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Giving Back for World Food Day

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With the holidays approaching, it’s important to remember those who may not have continual access to food. That’s why the United Nations created World Food Day. This year marks the 70th anniversary of the creation of the Food and Agricultural Organization (FAO), an arm of the U.N. that aims to achieve “food security for all,” according to its website.

Organizations on the Main Line and throughout Delaware have similar goals, despite both Pennsylvania and Delaware having food insecurity rates below the national average of 14 percent. Chester County Food Bank’s Anne Shuniak says that it’s important to remember these areas, since nowhere is immune.

“[Chester County] is the wealthiest county in Pennsylvania, so folks don’t necessarily think that hunger lives here, too,” says Shuniak. But that’s the wrong perception. One in in 14 people within the county are considered “food insecure,” which the United States Department of Agriculture (USDA) defines as any household that is “uncertain of having, or unable to acquire enough food to meet the needs of all their members because they had insufficient money or other resources for food.”

Shuniak stresses awareness as an important part of changing those statistics. “We have people living on variables in the same zip code,” she says.

While Chester County is on the lower end of the hunger spectrum, with 9.5 percent of residents being underfed, 10.7 percent of those in Montgomery County and 13.9 percent of residents in Delaware County are suffering from hunger, according to Feeding America. All three remain below the state’s average of 14.2 percent.

In Delaware, there is less disparity statewide than there is in the counties around the Main Line. According to that same study, 13.1 percent of Kent County residents are food insecure, while 12 percent of New Castle County and 11 percent of Sussex County residents go hungry.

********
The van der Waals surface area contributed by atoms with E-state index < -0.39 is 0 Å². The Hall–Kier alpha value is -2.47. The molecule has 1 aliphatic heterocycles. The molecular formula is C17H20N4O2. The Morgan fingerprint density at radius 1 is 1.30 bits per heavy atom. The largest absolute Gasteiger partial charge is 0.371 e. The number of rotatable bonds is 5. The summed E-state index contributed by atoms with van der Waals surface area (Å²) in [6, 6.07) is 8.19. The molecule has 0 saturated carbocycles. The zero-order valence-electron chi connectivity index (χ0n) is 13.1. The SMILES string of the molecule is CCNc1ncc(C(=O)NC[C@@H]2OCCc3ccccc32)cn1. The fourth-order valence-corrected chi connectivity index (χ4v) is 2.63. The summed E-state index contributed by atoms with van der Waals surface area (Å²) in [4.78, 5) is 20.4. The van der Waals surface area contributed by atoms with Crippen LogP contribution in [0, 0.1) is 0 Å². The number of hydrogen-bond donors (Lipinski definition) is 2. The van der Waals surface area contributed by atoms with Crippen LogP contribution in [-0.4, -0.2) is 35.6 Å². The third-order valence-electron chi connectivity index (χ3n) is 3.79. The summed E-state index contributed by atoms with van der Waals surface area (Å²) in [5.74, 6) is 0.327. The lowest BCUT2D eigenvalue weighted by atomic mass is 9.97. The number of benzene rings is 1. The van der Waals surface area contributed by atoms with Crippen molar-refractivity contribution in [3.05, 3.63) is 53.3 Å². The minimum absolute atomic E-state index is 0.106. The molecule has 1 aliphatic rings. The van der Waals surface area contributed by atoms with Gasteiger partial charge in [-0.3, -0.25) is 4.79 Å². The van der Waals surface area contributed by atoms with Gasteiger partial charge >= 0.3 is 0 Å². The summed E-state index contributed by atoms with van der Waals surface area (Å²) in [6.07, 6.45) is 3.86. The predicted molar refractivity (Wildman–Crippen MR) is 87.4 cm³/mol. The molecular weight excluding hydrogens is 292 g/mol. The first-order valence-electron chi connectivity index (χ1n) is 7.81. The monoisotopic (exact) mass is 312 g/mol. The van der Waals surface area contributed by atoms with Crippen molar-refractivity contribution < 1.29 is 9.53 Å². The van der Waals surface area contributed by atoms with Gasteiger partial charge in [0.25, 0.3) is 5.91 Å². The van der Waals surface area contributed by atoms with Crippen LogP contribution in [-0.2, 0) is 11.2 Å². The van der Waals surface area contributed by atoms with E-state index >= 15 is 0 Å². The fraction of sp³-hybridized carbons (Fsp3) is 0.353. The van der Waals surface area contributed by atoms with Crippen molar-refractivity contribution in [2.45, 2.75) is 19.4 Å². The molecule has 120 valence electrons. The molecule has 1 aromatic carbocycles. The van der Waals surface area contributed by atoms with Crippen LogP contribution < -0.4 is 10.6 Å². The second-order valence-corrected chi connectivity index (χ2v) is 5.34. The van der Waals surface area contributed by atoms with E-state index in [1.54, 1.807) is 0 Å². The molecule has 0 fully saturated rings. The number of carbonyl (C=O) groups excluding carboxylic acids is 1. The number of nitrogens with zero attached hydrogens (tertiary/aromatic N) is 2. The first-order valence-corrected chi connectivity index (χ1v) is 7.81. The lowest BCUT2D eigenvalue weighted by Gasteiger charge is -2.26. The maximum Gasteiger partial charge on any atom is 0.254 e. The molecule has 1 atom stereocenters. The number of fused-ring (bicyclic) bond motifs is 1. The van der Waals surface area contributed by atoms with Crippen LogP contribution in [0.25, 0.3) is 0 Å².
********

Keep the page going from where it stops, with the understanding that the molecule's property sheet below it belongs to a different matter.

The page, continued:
Meals on Wheels of Delaware, an agency that is responsible for delivering food from shelter kitchens into the hands of hungry senior citizens, is one organization looking to lower those rates even further. Of the different Meals on Wheels national branches, Delaware boasts one of the lowest wait lists, having fed nearly 4,000 seniors thus far in 2015.

“We’re really proud that Delaware is a state that supports its seniors,” says Anne Love of Meals on Wheels of Delaware. Of the state’s senior population, 12.9 percent of them struggle to feed themselves. “They generally aren’t able to get to the grocery store,” she says. “They aren’t able to prepare the food.”

The economic downturn in 2008 was a hindrance that she believes may have added to their struggles. “Some of these seniors really don’t have the financial resources to feed themselves. In many cases, they might have planned for retirement but didn’t have enough put away,” she says.

Donna Hartman a volunteer at West Chester Food Cupboard has seen the cyclical nature of poverty and hunger. “For so many of them, I’ve watched their kids grow up, the celebrations, the deaths,” she says. “We really do get to know them pretty well because poverty doesn’t go away.”

No matter what the causes of food insecurity, for those able to help, it can have a real and positive impact on lives.

Six ways you can help this World Food Day:

  1. Donate gift cards. Hartman says they specifically need gift cards to grocery stores, such as Acme, Target or even Costco, to get the food into their facilities and into the hands of the needy.
  2. Volunteer to drive for Meals on Wheels. “The challenge that we see is looking for people to help get the meals from the preparation centers to the individual’s home,” Love says. Since delivery is almost entirely volunteer-based, the organization is constantly in need of support. Volunteers can even make deliveries over their lunch breaks.
  3. Help plan fundraising events. Meals on Wheels is always looking for people to put whatever skills they have to work for the needy. Since the organization is continuously trying to raise awareness, one of the best ways to help is to join a fundraising committee.
  4. Donate frozen turkeys. With the holidays coming up, Shuniak says twenty dollars is all it takes to give a family a complete holiday meal. Donate a turkey, the largest part of the meal.
  5. Don’t forget about the organizations year-round. The Chester County Food Bank sees a dip in donations after the holidays. Winter often sees harder times, especially financially, for the needy. They also see a dip over the summer, when school is no longer in session and people take vacations. It’s a problem for needy families, since their children, who can receive a free lunch at school, have months without them.  
  6. Donate in someone’s name. “What do you get someone who already has everything?” Shuniak says. She suggests making a donation in their name to help agencies collect enough food to fill as many hungry mouths as necessary.

To learn more about ways that you can help, visit feedingamerica.org.

 

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